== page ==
Bridging the global divide in science journalism
- Freelance science journalists from the Global South face particular challenges
- Discriminatory pay rates and language barriers are widely cited
- Journalists call for remote mentoring from international editors
At the World Conference of Science Journalists (WCSJ) in Lausanne, Switzerland, last week, I had the opportunity to speak at a session on this issue.
Freelancers from Asia, Africa, Latin America and the Balkans joined the discussions about the challenges we face, with editors responding by sharing their experiences and advice.
“In their struggle to add diverse voice in communicating science worldwide, Southern freelancers often face many challenges and today it is doubly hard,” said Dyna Rochmyaningsih a freelance journalist from Medan, in Indonesia’s North Sumatra.
Problems with payments was high on the list of challenges, with journalists citing issues ranging from late payments and discriminatory rates to exorbitant bank charges. Many freelancers also lacked confidence when it came to negotiating good rates.
“As an international freelancer, I never used to ask for more than what I was offered for a job,” said Emiliano Rodríguez, who led this discussion. “Getting my story published was by itself an amazing privilege. But that's not true — nor should it be.”
In their struggle to add diverse voice in communicating science worldwide, Southern freelancers often face many challenges and today it is doubly hard
Dyna Rochmyaningsih, freelance journalist
The response from editors was clear: know how long the payment will take, send reminders and don’t assume that no answer means “no”. To avoid discriminatory pay rates, which most editors said were rare, the suggestion was “just ask” — ask for more money, ask why payment is late, ask what the rates are. And if you don’t trust the answers, check on the website whopayswriters.com.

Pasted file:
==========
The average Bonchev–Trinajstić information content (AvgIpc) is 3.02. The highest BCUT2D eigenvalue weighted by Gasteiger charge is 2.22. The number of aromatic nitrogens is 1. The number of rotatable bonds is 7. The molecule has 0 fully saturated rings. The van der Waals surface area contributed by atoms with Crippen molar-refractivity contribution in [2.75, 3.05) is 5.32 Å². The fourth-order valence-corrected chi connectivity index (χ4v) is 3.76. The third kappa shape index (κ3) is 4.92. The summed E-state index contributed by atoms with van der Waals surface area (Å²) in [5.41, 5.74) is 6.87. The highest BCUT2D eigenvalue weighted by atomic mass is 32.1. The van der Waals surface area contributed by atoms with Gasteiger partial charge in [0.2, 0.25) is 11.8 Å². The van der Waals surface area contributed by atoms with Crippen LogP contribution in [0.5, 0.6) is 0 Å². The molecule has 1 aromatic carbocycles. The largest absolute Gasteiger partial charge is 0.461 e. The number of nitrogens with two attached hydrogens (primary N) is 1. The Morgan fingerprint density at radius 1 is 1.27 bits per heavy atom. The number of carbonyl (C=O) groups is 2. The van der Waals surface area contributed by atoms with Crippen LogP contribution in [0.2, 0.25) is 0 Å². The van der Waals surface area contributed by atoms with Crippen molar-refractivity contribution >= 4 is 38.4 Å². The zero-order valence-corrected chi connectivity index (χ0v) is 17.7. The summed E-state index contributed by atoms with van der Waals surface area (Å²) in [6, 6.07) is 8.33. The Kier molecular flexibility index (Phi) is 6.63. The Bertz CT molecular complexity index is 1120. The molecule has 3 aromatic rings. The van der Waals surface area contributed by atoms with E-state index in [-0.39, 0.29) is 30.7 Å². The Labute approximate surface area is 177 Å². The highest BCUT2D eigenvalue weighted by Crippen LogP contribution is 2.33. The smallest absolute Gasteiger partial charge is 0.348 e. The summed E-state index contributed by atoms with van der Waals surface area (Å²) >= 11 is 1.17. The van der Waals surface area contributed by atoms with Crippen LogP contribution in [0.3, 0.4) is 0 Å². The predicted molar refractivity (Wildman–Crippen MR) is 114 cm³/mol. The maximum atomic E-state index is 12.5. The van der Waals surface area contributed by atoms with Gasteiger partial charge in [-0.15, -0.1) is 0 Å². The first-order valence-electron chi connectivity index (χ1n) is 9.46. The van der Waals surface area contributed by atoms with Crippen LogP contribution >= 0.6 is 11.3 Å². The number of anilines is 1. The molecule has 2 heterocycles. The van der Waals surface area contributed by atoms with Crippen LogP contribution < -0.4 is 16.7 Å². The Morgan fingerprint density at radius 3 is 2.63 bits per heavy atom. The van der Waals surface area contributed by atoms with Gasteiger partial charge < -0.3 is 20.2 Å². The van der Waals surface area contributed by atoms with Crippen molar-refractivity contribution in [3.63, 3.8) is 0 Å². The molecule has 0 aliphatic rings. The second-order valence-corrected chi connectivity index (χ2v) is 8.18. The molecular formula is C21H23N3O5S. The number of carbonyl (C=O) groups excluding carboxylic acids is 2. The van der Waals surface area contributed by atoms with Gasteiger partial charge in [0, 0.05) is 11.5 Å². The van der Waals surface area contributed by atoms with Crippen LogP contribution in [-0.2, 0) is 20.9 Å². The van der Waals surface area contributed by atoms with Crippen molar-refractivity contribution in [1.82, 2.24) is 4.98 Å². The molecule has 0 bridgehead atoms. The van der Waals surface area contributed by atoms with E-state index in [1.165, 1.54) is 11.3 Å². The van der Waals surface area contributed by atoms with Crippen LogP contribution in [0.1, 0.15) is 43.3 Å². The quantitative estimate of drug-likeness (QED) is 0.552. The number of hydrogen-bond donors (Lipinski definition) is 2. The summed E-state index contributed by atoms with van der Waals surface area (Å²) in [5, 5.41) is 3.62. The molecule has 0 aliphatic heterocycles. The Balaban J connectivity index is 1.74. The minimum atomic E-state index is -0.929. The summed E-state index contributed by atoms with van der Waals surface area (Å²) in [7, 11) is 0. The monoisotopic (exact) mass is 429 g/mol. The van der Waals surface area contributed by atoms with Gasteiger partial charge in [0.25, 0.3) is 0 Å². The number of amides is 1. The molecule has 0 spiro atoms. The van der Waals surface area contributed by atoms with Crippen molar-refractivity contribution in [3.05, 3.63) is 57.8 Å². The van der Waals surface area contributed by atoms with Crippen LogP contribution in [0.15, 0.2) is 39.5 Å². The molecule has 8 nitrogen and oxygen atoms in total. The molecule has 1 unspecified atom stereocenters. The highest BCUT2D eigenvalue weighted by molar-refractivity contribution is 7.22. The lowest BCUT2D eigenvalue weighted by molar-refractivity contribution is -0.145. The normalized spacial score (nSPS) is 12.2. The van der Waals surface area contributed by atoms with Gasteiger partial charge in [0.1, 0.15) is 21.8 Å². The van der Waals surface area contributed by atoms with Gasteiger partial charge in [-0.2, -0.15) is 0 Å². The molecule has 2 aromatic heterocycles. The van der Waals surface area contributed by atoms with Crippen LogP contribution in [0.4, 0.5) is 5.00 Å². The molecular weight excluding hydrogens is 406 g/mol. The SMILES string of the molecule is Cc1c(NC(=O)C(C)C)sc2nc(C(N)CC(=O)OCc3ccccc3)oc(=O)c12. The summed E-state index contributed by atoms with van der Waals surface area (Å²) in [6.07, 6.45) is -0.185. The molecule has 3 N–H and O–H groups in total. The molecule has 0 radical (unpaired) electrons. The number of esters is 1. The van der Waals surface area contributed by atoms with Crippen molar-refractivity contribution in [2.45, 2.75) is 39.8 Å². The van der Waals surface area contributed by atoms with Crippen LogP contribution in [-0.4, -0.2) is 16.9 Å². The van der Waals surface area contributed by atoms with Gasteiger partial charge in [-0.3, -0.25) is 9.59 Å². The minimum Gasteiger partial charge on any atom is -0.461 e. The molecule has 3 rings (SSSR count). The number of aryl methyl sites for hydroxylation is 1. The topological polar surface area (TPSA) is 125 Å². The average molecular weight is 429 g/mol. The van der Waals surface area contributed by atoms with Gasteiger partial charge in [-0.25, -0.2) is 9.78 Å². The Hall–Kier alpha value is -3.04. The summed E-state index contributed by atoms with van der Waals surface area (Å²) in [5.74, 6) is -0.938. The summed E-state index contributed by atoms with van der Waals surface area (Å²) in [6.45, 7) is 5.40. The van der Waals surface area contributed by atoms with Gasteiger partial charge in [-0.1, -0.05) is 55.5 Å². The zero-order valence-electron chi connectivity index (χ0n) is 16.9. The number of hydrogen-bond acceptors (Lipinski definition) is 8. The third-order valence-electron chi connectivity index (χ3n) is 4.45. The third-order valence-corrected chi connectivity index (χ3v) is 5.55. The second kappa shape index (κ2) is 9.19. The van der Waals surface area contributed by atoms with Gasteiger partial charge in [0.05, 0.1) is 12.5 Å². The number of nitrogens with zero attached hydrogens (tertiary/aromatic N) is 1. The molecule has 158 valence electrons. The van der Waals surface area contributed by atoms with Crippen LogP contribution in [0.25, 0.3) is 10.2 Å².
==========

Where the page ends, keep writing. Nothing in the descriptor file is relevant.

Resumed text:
Language was another problem facing freelancers from the Global South. English not being the first language for most means it can be difficult to write in a certain way. Some documents may be available only in the local languages, and translating and using information from these for stories can be hard.
Alexandra Nistoroiu, a freelancer from Romania who led this discussion, asked if there was a way we can turn our proficiency in non-English languages into an advantage in an English-dominated media.
Questions of equality, bias and discrimination also came up, as well as the issue of trust. Freelancers felt editors did not trust their long experience and diverse knowledge, and their story angles were often considered not global enough.
Journalists spoke of the difficulties of getting answers from international organisations because their name was not well-known, or due to bias.
However, the editors who work with us also had their own experiences, including the lack of adequate training for some freelancers. The turnover of science journalists in the Global South is high and there are often no minimum training requirements.
Editors highlighted the difficulty of locating freelancers in remote locations and problems such as low bandwidth and power failures, making collaboration between the reporter and editor difficult.
For the editors there was one bottom line – “ask us”. “Do not be scared of asking the editors if you have any questions.”
Freelancers at the session asked editors for remote mentoring, and the World Federation of Science Journalists (WFSJ) was asked to create a directory of science freelancers.
Hopefully this will go some way to bridging the gap between journalists in the Global South and editors worldwide.